Thursday, April 30, 2009
Tuesday, April 28, 2009
This afternoon has been wonderful. My boys are asleep. My dishwasher and washing machine are humming away. My floors are clean (this is rare, and will last for exactly 30 seconds after the kids wake up). Everything is quiet.
I sat on the big chair in my living room and looked around... seeing, hearing, and feeling that I am blessed.
Finger prints on windows, appliances, and furniture: Children live here.
Flowers on the table: My friend loves me.
Books everywhere: We are learning together.
Toys behind the couch: We have been playing hard.
Pictures and art on the walls: This is our story.
Monday, April 27, 2009
faith and doubt
pain and joy
love and loss
bitter and sweet
always and -- never or.
both, not either.
there's talk of times and seasons
these things were orderly,
spring following winter;
collectible cars behind
the fire brigade.
but on my street
the marching bands
and waving hands
and floral floats
and four-wheeled boats
and dancing troupes
and hula hoops
are in a heap.
Friday, April 24, 2009
The Perfume Filled the Lepers House, by Wayne Forte
We live in a culture that worships balance. When someone is stressed out, how often have I heard (or given) the advice, You just have to find the right balance. High school students are told that colleges want "well-rounded" students -- students who have demonstrated the ability to balance schoolwork, extracurriculars, sports, volunteer work, etc. As adults we all look for that perfect balance of work, family, and recreation.
Depending on who you ask, Jesus was either the most balanced man to walk the earth or the most unbalanced. I'm not sure what to think about that. He did seem to balance his public and private time well, withdrawing from crowds to be alone or with his close friends. But he also condoned acts of unbalanced extravagance: the wedding at Cana and his anointing at Bethany come to mind, not to mention telling his disciples to take up a cross and follow him into death.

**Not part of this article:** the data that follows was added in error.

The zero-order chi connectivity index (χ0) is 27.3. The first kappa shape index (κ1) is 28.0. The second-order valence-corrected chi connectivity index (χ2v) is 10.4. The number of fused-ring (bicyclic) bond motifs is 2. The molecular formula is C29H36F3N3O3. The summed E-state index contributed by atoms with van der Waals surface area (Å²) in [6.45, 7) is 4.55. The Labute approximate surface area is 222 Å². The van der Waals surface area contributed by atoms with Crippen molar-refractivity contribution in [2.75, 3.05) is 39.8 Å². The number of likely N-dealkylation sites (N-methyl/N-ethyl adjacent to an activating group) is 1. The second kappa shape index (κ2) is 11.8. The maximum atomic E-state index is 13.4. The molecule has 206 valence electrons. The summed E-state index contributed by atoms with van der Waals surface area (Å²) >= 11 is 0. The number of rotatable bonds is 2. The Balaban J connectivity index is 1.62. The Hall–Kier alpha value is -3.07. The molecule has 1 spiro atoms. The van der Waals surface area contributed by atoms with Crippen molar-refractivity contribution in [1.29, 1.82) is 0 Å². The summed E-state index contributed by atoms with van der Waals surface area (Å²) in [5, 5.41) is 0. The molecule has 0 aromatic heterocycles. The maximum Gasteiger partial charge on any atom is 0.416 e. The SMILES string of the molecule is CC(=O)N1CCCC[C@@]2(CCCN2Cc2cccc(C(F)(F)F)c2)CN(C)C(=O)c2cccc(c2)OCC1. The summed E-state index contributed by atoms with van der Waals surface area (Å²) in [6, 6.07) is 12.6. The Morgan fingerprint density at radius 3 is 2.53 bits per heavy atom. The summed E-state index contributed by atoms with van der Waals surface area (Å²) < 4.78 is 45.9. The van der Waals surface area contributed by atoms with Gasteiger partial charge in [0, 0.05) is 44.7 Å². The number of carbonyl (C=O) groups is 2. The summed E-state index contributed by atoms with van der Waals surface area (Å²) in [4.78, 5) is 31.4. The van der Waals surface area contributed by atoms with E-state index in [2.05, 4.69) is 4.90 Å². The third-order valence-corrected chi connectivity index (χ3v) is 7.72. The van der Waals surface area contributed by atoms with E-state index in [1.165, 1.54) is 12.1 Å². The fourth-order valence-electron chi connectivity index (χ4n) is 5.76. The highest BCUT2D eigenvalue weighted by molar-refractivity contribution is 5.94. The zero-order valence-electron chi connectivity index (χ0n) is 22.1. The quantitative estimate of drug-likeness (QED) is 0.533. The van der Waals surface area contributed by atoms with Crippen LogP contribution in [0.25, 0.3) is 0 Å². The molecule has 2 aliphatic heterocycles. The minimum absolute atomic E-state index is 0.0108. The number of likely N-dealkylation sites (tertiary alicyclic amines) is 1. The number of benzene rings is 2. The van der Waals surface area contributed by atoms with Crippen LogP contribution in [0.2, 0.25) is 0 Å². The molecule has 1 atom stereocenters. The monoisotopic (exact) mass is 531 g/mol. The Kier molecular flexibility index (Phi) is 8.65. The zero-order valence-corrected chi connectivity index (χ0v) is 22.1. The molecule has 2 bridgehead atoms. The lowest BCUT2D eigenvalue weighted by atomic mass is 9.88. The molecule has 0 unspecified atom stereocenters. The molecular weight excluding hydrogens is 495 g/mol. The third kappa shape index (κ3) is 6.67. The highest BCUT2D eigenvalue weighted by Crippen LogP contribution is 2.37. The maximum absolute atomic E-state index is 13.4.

I wonder if Jesus cares whether or not we live 'balanced' lives. Is that why he lived, died, and rose? So we can juggle all the balls without dropping them? Is that discipleship?
We know it's not, and yet that is hard to remember in the midst of our balance-loving culture. We know it's not about balance. It's about calling. Maybe there are times when God's calling is not in opposition to a so-called balanced life. But when it is -- when God calls us to do something extravagant, crazy, unbalanced -- which way will we choose? Will we break the jar of perfume? Will we allow our very selves to be broken vessels, poured out in love at the feet of Jesus?
I can juggle fairly well, but I think it might be time to let the balls fall where they will and just listen.
Tuesday, April 21, 2009
There is an unspoken annual holiday in Seattle, celebrated city-wide. It is usually observed in late-April, though the date varies from year to year. When this holiday arrives, people take off work, skip school, cancel meetings, and ditch appointments. There is no official name for this holiday, but I have dubbed it The Day of the Sun.
It is the first day of honest-to-goodness beautiful weather -- sunny and warm, bright blue sky, no wind... glorious. Today is that day.
For those of you who live in warm climates, this will not make any sense to you. But today, people in Seattle are losing their minds over this weather. Losing. Their. Minds. The thermometer in my backyard says 65 degrees, and I have seen guys without shirts on, girls laying out in bathing suits, convertible tops down, and full parking lots at the beaches and parks. It's madness and I love it.
We just had a picnic lunch in the backyard, and now that the boys are sleeping I'm headed back out there. If you're in Seattle -- get outside!
Monday, April 20, 2009
Tonight I saw my first ballet.
I had to leave space after that sentence because I can hardly begin to describe it... I was completely blown away.
My friend Christy and I treated ourselves to an early Mother's Day present and saw Pacific Northwest Ballet's production of Swan Lake. I was excited enough before it even began - just sitting in our amazing seats, admiring the sparkly red curtain and listening to the orchestra play the prelude music. When the curtain came up I could hardly take in what I saw: the beautiful faces and bodies and costumes moving gracefully across the spectacular set... It was more than my poor eyes could handle, and they blurred with tears of protest against the overwhelming magnitude of it all. For a good part of the first act I was just trying to regain my composure and not miss a single moment.